The Two Wives by Eugene Field

Story type: Literature

In a certain city there were two wives named Gerda and Hulda. Although their homes adjoined, these wives were in very different social stations, for Gerda was the wife of a very proud and very rich man, while Hulda was the wife of a humble artisan. Gerda’s house was lofty and spacious and was adorned with most costly and most beautiful things, but Hulda’s house was a scantily furnished little cottage. The difference in their social stations did not, however, prevent Gerda and Hulda from being very friendly in a proper fashion, and the two frequently exchanged visits while their husbands were away from home.

One day Hulda was at Gerda’s house, and Gerda said: “I must show you the painting we have just received from Paris. It is the most beautiful painting in the world, and it cost a princely sum of money.”

And Gerda took Hulda into an adjoining chamber and uncovered the picture, and for a long time Hulda stood admiring it in silence. It was indeed a masterpiece of art. Such beauty of conception, such elegance of design, and such nicety in execution had never before been seen. It was a marvel of figure and color and effect.

“Is it not the most beautiful picture in all the world?” asked Gerda.

“It is very beautiful,” replied Hulda, “but it is not the most beautiful picture in all the world.”

Then Gerda took Hulda into another chamber and showed her a jewelled music-box which the most cunning artisans in all Switzerland had labored for years to produce.

See also  Robinson Crusoe by Isaac Disraeli

“You shall hear it make music,” said Gerda.

And Gerda touched the spring, and the music-box discoursed a harmony such as Hulda’s listening ears had never heard before. It seemed as if a mountain brook, a summer zephyr, and a wild-wood bird were in the box vying with each other in sweet melodies.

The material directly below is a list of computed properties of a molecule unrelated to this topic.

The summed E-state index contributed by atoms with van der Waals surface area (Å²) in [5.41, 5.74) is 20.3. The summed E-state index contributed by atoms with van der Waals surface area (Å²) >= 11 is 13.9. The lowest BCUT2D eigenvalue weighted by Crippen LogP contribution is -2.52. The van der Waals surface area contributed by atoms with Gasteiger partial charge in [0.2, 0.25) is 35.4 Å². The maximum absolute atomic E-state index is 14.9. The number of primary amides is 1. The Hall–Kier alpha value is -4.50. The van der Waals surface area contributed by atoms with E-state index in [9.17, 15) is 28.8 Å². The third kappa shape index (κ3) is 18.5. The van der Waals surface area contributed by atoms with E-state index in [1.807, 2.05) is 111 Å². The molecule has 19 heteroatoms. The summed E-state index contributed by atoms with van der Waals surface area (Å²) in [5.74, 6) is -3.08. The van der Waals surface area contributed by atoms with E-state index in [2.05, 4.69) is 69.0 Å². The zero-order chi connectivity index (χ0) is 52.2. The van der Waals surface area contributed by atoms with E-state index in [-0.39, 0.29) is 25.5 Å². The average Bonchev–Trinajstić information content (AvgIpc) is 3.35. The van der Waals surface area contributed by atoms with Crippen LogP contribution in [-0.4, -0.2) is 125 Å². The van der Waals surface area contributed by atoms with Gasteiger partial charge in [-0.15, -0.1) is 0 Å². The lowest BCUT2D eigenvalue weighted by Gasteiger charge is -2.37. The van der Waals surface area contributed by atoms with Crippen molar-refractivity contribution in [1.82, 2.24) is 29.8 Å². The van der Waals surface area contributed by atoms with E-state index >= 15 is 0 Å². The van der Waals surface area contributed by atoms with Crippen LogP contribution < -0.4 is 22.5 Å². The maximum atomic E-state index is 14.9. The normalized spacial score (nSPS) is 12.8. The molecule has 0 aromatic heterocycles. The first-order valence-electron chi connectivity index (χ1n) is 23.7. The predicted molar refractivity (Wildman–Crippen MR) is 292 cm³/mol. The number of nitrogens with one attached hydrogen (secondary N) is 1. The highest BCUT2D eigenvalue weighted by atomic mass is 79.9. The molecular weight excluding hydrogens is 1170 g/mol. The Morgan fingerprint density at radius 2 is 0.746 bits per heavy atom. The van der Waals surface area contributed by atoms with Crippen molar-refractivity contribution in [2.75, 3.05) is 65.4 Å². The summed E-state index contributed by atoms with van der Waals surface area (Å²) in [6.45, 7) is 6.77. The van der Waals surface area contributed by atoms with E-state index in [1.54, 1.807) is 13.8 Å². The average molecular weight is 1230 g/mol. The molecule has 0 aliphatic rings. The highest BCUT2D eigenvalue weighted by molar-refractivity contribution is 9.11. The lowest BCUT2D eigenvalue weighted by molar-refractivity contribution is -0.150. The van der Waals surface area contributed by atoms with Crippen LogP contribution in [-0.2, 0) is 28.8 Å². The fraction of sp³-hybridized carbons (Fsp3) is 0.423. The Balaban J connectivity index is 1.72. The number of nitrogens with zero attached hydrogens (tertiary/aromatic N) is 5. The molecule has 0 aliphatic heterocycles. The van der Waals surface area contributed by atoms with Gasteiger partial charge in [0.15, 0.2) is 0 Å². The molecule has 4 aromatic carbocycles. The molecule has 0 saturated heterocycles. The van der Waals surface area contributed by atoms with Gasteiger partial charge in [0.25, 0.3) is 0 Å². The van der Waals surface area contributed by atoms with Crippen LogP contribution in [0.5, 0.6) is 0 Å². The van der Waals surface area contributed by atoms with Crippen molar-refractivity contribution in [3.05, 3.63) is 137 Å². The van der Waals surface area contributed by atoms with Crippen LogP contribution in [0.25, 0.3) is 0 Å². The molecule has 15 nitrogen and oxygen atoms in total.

“Is it not the most beautiful music in all the world?” asked Gerda.

“It is very beautiful,” replied Hulda, “but it is not the most beautiful music in all the world.”

Then Gerda was sorely vexed.

“You said that of the picture,” said Gerda, “and you say it of the music. Now tell me, Hulda, where is there to be found a more beautiful picture, and where more beautiful music?”

“Come with me, Gerda,” said Hulda.

And Hulda led Gerda from the stately mansion into her own humble little cottage.

“See there upon the wall near the door?” said Hulda.

“I see nothing but stains and marks of dirt,” said Gerda. “Where is the picture of which you spoke?”

“They are the prints of a baby hand,” said Hulda. “You are a woman and a wife, and would you not exchange all the treasures of your palace for the finger-marks of a little hand upon your tinted walls?”

And Gerda made no reply.

Then Hulda went to a corner and drew forth a pair of quaint, tiny shoes and showed them to Gerda.

“These are a baby’s shoes,” said Hulda, “and make a music no art can equal. Other sounds may charm the ear and delight the senses, but the music of a baby’s shoe thrills the heart and brings the soul into communion with the angels.”

See also  An Elaborate Elopement By W W Jacobs

Then Gerda cried “‘T is true, O Hulda! ‘t is true.” And she bowed her head and wept. For she was childless.

Leave a Reply 0

Your email address will not be published. Required fields are marked *